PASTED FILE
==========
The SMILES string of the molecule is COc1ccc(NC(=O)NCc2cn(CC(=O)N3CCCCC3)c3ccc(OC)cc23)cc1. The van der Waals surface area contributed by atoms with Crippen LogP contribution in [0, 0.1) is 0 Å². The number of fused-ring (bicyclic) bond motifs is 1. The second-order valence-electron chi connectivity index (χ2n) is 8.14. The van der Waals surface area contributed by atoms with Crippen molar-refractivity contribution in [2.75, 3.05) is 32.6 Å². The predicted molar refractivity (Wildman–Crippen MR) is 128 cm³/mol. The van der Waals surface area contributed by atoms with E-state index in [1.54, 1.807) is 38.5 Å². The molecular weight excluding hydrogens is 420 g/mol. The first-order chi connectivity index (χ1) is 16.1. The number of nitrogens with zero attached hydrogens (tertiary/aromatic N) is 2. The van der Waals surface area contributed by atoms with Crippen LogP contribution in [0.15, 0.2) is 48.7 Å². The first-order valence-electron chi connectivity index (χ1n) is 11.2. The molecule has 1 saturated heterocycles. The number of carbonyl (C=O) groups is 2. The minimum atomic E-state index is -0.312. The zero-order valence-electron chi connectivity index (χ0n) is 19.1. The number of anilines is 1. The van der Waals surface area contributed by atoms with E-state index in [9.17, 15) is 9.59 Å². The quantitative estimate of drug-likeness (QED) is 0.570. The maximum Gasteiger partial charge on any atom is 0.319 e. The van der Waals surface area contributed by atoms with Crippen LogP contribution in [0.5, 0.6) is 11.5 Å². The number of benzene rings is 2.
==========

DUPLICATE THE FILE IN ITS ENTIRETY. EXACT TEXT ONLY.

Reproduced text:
The SMILES string of the molecule is COc1ccc(NC(=O)NCc2cn(CC(=O)N3CCCCC3)c3ccc(OC)cc23)cc1. The van der Waals surface area contributed by atoms with Crippen LogP contribution in [0, 0.1) is 0 Å². The number of fused-ring (bicyclic) bond motifs is 1. The second-order valence-electron chi connectivity index (χ2n) is 8.14. The van der Waals surface area contributed by atoms with Crippen molar-refractivity contribution in [2.75, 3.05) is 32.6 Å². The predicted molar refractivity (Wildman–Crippen MR) is 128 cm³/mol. The van der Waals surface area contributed by atoms with E-state index in [1.54, 1.807) is 38.5 Å². The molecular weight excluding hydrogens is 420 g/mol. The first-order chi connectivity index (χ1) is 16.1. The number of nitrogens with zero attached hydrogens (tertiary/aromatic N) is 2. The van der Waals surface area contributed by atoms with Crippen LogP contribution in [0.15, 0.2) is 48.7 Å². The first-order valence-electron chi connectivity index (χ1n) is 11.2. The molecule has 1 saturated heterocycles. The number of carbonyl (C=O) groups is 2. The minimum atomic E-state index is -0.312. The zero-order valence-electron chi connectivity index (χ0n) is 19.1. The number of anilines is 1. The van der Waals surface area contributed by atoms with E-state index in [9.17, 15) is 9.59 Å². The quantitative estimate of drug-likeness (QED) is 0.570. The maximum Gasteiger partial charge on any atom is 0.319 e. The van der Waals surface area contributed by atoms with Crippen LogP contribution in [0.5, 0.6) is 11.5 Å². The number of benzene rings is 2.